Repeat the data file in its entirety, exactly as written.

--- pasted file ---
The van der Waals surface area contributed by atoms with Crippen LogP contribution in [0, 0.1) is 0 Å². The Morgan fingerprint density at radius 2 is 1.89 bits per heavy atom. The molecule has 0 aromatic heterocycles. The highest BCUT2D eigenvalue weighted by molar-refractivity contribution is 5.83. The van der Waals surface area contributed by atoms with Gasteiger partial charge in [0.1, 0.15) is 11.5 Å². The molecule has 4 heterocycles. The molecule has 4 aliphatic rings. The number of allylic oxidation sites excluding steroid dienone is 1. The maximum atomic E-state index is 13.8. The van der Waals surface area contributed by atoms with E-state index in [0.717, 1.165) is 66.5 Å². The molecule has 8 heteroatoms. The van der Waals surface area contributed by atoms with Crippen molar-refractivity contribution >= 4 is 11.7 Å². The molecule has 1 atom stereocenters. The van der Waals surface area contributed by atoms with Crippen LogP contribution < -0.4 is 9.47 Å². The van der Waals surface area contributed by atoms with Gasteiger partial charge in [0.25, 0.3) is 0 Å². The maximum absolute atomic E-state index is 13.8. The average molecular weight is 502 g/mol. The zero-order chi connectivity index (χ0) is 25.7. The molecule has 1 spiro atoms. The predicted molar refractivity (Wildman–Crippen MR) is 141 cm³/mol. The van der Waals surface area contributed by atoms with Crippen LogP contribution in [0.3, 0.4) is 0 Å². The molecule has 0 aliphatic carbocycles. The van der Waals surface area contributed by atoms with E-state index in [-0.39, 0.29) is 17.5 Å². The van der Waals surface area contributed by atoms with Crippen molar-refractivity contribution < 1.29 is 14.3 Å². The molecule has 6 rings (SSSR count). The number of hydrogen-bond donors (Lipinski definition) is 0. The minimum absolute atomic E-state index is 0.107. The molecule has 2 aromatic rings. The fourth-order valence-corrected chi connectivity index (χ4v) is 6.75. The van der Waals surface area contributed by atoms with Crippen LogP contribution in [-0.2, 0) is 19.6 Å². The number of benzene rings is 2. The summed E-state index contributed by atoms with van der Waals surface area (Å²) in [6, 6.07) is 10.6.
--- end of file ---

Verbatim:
The van der Waals surface area contributed by atoms with Crippen LogP contribution in [0, 0.1) is 0 Å². The Morgan fingerprint density at radius 2 is 1.89 bits per heavy atom. The molecule has 0 aromatic heterocycles. The highest BCUT2D eigenvalue weighted by molar-refractivity contribution is 5.83. The van der Waals surface area contributed by atoms with Gasteiger partial charge in [0.1, 0.15) is 11.5 Å². The molecule has 4 heterocycles. The molecule has 4 aliphatic rings. The number of allylic oxidation sites excluding steroid dienone is 1. The maximum atomic E-state index is 13.8. The van der Waals surface area contributed by atoms with E-state index in [0.717, 1.165) is 66.5 Å². The molecule has 8 heteroatoms. The van der Waals surface area contributed by atoms with Crippen molar-refractivity contribution >= 4 is 11.7 Å². The molecule has 1 atom stereocenters. The van der Waals surface area contributed by atoms with Crippen LogP contribution < -0.4 is 9.47 Å². The van der Waals surface area contributed by atoms with Gasteiger partial charge in [0.25, 0.3) is 0 Å². The maximum absolute atomic E-state index is 13.8. The average molecular weight is 502 g/mol. The zero-order chi connectivity index (χ0) is 25.7. The molecule has 1 spiro atoms. The predicted molar refractivity (Wildman–Crippen MR) is 141 cm³/mol. The van der Waals surface area contributed by atoms with Crippen LogP contribution in [0.3, 0.4) is 0 Å². The molecule has 0 aliphatic carbocycles. The van der Waals surface area contributed by atoms with E-state index in [-0.39, 0.29) is 17.5 Å². The van der Waals surface area contributed by atoms with Crippen molar-refractivity contribution < 1.29 is 14.3 Å². The molecule has 6 rings (SSSR count). The number of hydrogen-bond donors (Lipinski definition) is 0. The minimum absolute atomic E-state index is 0.107. The molecule has 2 aromatic rings. The fourth-order valence-corrected chi connectivity index (χ4v) is 6.75. The van der Waals surface area contributed by atoms with Crippen LogP contribution in [-0.2, 0) is 19.6 Å². The number of benzene rings is 2. The summed E-state index contributed by atoms with van der Waals surface area (Å²) in [6, 6.07) is 10.6.